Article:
Broadband debate centers on cost, students, businesses
ST. PAUL -- Ten percent of Litchfield School District students are so far away from high-speed Internet connections that they cannot to do all of their homework.
Superintendent Daniel Frazier on Wednesday said students in his area are luckier than many in rural Minnesota.
Students who live in areas with mobile telephone signals so weak that wireless hotspots would be ineffective are out of luck. Other students live out of range of wired high-speed service, too, but may be able to connect to cell towers.
"They are at a handicap in that regard," Frazier said as Democratic senators and rural broadband supporters gathered to push a plan spending $85 million to bring high-speed Internet to more Minnesotans.
A House plan, spending $47 million over two years, includes funds allowing students without a connection to take home hotspot devices so they can connect to cell towers and work on the Internet.
Joe Gould of the Minnesota Rural Education Association said that the hotspot idea would be a step forward for his members, but "we want them to have wired connection at home."
Republicans who control the House say that their level of investment in broadband would bring with it more than $200 million in federal and private funds.
Wednesday's comments came as the House passed an overall bill containing $40 million in funds to help extend broadband.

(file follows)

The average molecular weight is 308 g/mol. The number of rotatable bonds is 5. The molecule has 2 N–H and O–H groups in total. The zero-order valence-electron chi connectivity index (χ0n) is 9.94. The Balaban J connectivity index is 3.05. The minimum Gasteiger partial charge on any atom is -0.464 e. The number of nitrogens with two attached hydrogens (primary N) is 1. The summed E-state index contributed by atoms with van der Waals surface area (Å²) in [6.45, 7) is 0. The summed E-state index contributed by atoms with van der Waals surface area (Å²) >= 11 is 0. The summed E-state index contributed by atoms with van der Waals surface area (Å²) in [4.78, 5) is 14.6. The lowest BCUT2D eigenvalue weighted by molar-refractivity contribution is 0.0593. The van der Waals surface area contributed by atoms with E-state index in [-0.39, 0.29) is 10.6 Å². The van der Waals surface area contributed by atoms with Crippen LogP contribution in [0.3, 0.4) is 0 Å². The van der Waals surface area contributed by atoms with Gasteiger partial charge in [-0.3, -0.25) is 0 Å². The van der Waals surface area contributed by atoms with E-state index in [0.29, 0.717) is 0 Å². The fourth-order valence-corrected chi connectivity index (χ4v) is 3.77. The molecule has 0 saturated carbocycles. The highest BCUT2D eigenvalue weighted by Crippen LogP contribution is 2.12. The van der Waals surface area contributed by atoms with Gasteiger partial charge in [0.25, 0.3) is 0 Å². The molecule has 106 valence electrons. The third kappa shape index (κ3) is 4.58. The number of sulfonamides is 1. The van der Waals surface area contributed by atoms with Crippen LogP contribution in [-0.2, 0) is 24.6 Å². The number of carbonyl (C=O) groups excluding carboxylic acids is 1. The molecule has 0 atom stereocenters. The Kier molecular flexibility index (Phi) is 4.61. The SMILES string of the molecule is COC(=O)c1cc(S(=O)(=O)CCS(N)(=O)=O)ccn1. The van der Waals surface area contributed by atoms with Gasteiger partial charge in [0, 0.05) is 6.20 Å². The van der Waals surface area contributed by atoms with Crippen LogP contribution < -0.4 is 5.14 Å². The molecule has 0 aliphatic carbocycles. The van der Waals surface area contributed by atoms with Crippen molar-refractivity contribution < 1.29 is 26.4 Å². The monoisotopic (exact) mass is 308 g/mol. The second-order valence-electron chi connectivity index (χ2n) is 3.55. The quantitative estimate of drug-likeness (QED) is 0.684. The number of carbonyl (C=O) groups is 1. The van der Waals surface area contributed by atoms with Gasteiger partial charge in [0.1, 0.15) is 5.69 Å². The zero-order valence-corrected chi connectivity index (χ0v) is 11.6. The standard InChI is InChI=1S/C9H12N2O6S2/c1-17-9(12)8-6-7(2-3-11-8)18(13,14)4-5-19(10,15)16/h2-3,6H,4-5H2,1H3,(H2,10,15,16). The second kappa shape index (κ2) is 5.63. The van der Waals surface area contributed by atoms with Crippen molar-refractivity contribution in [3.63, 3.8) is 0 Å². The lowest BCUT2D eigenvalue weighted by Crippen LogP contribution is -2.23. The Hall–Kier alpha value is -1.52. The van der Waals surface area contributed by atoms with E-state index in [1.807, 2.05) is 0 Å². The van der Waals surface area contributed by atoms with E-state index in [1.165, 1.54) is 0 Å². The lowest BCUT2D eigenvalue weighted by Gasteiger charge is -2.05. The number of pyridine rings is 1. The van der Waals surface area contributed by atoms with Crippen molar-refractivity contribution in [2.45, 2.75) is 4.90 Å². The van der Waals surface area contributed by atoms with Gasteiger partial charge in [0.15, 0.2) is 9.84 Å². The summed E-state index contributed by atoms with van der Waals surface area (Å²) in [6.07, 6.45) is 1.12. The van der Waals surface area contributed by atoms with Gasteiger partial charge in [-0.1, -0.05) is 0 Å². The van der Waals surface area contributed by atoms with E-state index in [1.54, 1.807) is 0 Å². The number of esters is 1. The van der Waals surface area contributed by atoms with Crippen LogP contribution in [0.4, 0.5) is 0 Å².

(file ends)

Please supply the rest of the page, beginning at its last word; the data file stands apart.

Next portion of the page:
Broadband backers say more than $3 billion is needed to bring the service to all Minnesotans, coming from state, federal, cooperative and private sources. Much of the state money can be matched with federal aid, but Rep. Paul Marquart, D-Dilworth, said the federal funds are not available to all communities.
Frazier's district is one of many that provide students with devices such as tablets or computers so they can work at home. But some students can do little at home, putting them at a disadvantage to other students.
Bill sponsor Sen. Matt Schmit, D-Red Wing, said rural students would benefit big time from high-speed Internet service, giving them what he called "anywhere, anytime learning." Virtual field trips also would be available, as would classes not otherwise available.
Schmit said 20 percent of Minnesotans lack broadband service, mostly in rural areas.
"The problem we have in greater Minnesota is lack of funding," he said.
Previous years' grants have worked well, he added, providing at least 10,000 homes with broadband.
"There is a sense of urgency in getting it done," he said.
Schmit said that although his bill and the House plan are different, he can see common ground. He said he has traded text messages with House broadband leaders and has talked to them as a start to eventual negotiations to resolve differences.
Former Rep. Doug Peterson, now Minnesota Farmers' Union president, said rural residents have "a right to access."
When he lived on his western Minnesota farm, he long used a dial-up Internet connection. "You could do a lot of clothes, do some farming and come in and you finally would get on."
Frazier said schools sometimes are thought to be slow to change, but it is important now to move forward with technology. He said that many jobs are open, and "most of those jobs have to do with high tech skills."
As rural Minnesota loses population, the superintendent added, people left will be poorer. If broadband extends through the state, it could help the economy, he said. "This is important as an equity issue."
Rep. Eric Simonson, D-Duluth, failed in his bid to raise House broadband spending to $85 million.
"People are migrating to the metro," he said.